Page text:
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only in pluck, but in the use of the appliances at our command. It was necessary to show them that their strongest pahs, or positions of any kind, were valueless; that the forest would in time be no further protection to them, and that all could be taken with little loss of life on our side. One reverse, such as that of the 27th of June, or a victory in which we suffered much loss of life, would now have raised the whole native population, and plunged the colony in a war which, ending in the extermination of the native race, must have begun by the utter ruin of the northern island. By an extraordinary chain of reasoning the public, at home and in the colony, appeared to be inoculated with the feeling that to carry on a war with the native we should adopt his plan of warfare, and that we should meet him in the bush in skirmishing order. General Pratt, however, decided that to adopt this plan would be to sacrifice the advantages of our superior weapons; for, if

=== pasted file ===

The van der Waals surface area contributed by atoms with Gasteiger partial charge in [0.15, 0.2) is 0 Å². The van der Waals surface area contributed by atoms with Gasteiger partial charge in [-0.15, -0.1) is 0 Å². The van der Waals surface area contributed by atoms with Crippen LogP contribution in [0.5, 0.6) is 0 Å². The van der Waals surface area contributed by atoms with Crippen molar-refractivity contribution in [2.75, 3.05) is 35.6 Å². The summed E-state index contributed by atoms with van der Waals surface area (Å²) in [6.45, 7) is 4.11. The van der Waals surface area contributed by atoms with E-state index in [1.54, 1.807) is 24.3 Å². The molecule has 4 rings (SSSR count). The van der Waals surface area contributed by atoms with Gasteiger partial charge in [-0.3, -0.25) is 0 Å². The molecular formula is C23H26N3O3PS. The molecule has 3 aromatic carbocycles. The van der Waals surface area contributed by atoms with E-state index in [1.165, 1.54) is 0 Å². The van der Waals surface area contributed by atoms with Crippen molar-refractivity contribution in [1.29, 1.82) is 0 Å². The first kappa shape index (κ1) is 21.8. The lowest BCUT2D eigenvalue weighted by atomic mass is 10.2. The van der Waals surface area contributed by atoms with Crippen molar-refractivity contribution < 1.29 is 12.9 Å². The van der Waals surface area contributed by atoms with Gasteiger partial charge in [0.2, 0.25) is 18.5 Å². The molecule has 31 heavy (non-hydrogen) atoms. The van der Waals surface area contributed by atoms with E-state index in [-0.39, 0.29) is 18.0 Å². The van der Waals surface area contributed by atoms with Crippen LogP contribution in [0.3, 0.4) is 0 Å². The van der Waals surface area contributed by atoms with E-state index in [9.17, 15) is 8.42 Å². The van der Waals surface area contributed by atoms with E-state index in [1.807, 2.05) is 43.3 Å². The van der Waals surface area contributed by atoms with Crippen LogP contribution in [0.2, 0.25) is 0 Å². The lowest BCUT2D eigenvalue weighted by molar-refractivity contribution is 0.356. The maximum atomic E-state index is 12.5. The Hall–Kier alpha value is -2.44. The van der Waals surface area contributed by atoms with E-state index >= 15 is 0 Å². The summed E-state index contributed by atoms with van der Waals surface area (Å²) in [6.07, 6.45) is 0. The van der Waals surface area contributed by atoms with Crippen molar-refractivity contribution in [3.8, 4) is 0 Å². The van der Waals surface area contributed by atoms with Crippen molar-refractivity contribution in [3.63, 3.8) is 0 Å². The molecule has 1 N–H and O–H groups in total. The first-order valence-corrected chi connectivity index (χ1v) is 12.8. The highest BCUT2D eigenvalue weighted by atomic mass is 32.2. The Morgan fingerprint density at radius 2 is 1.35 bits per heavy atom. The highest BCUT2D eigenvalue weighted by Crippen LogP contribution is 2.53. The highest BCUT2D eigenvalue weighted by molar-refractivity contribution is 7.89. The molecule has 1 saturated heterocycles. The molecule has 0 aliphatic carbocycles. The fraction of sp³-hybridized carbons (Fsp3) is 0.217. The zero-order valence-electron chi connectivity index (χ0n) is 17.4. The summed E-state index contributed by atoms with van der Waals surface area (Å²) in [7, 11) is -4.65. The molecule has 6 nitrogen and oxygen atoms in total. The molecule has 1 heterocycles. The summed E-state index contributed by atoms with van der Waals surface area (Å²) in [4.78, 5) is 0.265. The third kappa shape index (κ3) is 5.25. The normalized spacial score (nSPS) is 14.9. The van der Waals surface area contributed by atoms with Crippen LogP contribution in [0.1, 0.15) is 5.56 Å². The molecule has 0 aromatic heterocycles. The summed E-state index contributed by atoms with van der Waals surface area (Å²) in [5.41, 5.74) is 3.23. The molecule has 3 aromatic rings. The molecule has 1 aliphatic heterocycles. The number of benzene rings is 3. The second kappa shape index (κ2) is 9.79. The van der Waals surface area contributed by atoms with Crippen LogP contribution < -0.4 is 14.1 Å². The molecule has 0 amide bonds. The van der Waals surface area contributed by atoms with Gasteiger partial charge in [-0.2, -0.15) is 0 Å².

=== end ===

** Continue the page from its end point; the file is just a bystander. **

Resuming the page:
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we met the natives where men could only creep singly, and could not support each other in any way, the tomahawk would prove a more formidable weapon than the rifle. The issue showed that he was right, for he brought the war to a successful termination before the winter set in, and proved to the natives how vain it was for them to cope with us. The nature of the country, the habits of the Maori, and the peculiar features of the war, did not admit of a strict appliance of the theory and rules of warfare. But it was not on this account necessary to disregard them altogether; and in the subsequent operations theory was made to suit the circumstances of the case, and plans were not made to suit theories; and I believe for the first time in New Zealand wars the Maori was taught that neither pah nor forest would for the future afford him security.

The cry raised in New Zealand, and industriously circulated, that the capture of